According to a lawsuit filed at the US Supreme Court by six former child labourers, who were kidnapped from their native Mali and put to work on cocoa farms in the Ivory Coast, “they were forced to work up to 14 hours a day, given only scraps of food to eat, and were severely beaten or tortured if they tried to escape.” The conditions are hazardous, because boys on the farms, some as young as six, are forced to spray dangerous pesticides and use sharp machetes to clear the forest.
In 2001, eight major chocolate companies, including Hershey, Mars & Nestlé USA, pledged to eradicate child labour by 2005, in an agreement that became known as the Harkin-Engel Protocol. They missed the deadline in 2005, and then again in 2008 and 2010. They then scaled back their promises and set a goal to reduce child labour by 70% by 2020, a deadline they also missed. This failure, according to critics, is due to indecision and insufficient financial commitment. According to the Washington Post investigation, “the industry, which collects an estimated $103 billion in sales annually, has spent more than $150 million over 18 years to address the issue.”
Modern Slavery is also a problem in the coffee industry. Around the world, approximately 26 million people work on coffee plantations every year and may be in conditions of child labour or forced labour in 18 different countries.
For example, forced labour and child labour have been reported in Brazil, which is the world’s largest exporter of coffee, accounting for about one-third of the global market. A Thomson Reuters Foundation investigation over six months uncovered extensive slave labour running largely unchecked in Minas Gerais, a region that produces more than half the coffee beans in Brazil. In 2019, inspectors discovered workers, including children as young as 13, who were undocumented, underpaid and lacking safety equipment as required by law. “The workers had no rights whatsoever,” said Marcelo Campos, the labour inspector who coordinated the raids.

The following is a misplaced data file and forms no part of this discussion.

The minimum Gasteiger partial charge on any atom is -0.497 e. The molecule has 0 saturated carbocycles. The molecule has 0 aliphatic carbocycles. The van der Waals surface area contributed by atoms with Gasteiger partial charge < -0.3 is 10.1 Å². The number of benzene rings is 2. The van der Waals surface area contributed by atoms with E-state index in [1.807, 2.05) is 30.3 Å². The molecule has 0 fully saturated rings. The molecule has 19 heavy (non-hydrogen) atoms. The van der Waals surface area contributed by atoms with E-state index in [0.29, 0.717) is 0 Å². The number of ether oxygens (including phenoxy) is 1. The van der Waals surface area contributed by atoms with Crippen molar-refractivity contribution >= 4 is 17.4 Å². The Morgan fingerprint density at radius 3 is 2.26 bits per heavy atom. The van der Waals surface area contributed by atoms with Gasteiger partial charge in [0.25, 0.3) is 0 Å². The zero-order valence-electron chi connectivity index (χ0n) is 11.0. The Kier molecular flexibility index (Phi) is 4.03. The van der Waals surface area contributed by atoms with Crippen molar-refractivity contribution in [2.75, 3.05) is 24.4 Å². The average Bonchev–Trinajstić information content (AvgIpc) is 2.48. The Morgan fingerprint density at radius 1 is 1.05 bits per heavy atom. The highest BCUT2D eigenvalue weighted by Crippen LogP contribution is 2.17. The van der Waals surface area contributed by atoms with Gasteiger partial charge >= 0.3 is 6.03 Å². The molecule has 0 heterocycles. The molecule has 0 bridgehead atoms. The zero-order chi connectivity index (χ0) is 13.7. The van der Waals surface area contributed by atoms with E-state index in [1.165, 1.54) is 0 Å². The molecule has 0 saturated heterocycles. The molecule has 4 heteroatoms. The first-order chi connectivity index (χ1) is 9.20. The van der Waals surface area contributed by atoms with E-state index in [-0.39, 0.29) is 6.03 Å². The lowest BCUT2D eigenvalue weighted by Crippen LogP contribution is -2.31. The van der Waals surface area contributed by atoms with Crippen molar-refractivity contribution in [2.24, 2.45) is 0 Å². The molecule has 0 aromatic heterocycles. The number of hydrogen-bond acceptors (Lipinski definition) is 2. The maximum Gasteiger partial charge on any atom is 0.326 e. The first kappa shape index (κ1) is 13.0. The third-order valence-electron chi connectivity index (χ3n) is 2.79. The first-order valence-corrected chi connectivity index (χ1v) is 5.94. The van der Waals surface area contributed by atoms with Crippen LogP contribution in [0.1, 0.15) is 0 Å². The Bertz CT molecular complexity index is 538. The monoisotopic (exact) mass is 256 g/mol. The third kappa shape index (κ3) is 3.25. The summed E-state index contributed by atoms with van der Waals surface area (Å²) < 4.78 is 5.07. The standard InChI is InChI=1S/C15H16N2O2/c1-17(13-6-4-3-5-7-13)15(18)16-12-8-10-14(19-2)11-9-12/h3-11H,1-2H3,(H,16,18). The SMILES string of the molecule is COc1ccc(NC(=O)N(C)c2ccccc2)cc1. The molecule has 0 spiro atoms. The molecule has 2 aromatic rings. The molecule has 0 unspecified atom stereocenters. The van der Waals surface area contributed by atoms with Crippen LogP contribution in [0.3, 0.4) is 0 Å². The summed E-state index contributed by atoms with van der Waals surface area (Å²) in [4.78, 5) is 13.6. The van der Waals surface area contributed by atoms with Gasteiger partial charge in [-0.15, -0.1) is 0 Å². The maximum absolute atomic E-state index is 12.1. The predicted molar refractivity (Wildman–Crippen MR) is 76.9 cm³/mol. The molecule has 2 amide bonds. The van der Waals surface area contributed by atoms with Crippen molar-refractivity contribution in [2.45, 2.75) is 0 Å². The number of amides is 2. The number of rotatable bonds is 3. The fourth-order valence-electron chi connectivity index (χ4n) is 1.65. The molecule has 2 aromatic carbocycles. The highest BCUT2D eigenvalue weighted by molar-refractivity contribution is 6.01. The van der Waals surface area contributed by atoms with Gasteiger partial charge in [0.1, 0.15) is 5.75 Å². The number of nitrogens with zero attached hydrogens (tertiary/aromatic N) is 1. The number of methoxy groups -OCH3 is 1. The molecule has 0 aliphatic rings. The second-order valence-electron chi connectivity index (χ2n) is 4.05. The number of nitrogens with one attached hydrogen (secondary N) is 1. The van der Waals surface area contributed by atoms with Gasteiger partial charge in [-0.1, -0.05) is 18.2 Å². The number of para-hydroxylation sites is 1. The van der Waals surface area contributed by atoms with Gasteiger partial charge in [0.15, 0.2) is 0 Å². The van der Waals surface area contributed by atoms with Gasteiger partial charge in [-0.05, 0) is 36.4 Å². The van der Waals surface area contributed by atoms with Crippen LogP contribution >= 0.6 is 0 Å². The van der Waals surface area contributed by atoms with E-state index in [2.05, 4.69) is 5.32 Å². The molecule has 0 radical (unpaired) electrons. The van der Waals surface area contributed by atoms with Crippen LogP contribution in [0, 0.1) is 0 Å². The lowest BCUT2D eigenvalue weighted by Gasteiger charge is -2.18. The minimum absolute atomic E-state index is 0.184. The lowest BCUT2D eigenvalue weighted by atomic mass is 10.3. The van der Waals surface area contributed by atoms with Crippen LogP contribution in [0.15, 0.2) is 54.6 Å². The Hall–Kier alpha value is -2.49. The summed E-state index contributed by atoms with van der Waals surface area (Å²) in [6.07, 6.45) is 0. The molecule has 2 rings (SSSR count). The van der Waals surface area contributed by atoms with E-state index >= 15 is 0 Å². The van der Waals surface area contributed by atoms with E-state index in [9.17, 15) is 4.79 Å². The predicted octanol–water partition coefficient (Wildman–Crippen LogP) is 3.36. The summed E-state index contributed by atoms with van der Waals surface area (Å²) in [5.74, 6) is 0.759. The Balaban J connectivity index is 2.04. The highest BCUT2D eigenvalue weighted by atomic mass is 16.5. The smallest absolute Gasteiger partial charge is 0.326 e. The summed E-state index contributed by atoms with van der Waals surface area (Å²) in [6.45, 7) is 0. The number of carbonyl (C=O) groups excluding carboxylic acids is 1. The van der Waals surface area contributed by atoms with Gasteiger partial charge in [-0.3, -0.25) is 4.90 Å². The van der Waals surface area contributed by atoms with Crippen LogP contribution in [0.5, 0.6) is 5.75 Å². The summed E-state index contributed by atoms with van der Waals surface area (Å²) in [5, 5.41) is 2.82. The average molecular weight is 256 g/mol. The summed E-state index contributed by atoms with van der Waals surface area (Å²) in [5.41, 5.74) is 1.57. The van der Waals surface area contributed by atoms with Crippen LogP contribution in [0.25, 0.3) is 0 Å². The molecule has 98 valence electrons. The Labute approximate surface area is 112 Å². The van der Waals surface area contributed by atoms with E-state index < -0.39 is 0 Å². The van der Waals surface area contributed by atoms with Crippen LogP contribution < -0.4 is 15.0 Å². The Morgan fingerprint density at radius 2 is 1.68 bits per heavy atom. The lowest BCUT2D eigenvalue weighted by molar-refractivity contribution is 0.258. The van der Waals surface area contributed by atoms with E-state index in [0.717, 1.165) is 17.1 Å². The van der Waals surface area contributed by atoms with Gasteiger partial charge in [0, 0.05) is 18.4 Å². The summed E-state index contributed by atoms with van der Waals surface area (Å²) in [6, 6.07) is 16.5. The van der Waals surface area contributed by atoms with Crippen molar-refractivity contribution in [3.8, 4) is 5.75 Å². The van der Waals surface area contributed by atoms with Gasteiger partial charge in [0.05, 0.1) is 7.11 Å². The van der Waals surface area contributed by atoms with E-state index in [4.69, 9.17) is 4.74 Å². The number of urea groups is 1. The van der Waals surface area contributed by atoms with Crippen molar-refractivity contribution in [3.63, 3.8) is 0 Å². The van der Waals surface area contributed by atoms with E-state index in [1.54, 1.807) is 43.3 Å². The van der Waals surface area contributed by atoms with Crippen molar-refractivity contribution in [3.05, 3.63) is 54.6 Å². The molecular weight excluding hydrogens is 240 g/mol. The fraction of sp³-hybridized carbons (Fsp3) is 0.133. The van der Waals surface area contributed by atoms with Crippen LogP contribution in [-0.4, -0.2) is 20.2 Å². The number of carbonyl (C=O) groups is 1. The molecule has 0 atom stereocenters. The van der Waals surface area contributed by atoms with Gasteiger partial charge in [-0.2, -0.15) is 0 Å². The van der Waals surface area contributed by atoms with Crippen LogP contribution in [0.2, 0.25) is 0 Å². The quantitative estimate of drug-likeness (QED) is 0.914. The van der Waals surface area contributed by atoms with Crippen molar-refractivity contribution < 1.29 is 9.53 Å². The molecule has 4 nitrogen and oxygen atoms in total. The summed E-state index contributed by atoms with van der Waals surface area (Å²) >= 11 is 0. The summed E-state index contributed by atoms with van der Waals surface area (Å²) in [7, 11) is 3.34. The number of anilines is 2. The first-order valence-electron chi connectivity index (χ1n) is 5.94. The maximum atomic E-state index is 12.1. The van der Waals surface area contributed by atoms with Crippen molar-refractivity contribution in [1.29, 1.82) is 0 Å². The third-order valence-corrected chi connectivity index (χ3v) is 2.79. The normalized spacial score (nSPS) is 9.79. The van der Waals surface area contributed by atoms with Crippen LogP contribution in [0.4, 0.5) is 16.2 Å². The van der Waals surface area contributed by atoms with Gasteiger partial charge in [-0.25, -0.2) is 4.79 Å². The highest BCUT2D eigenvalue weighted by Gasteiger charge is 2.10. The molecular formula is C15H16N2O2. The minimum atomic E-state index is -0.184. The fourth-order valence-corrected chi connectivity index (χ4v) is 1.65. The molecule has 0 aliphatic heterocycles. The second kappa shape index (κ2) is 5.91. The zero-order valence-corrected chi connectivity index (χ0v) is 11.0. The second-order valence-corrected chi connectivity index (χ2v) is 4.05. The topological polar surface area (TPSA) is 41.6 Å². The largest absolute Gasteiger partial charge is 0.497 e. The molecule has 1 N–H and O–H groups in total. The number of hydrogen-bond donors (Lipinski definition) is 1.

Women and children are highly vulnerable to exploitation on coffee plantations. Women tend to perform lower skilled tasks, work more hours overall, be paid less and experience high rates of sexual assault. Child labour is also a persistent issue. Family-run, smallholder coffee farms produce 60% of the world’s coffee, and almost half of these families live in poverty. When coffee prices fall in this volatile market, families cannot afford to send their children to school and are forced to put them to work on their farms.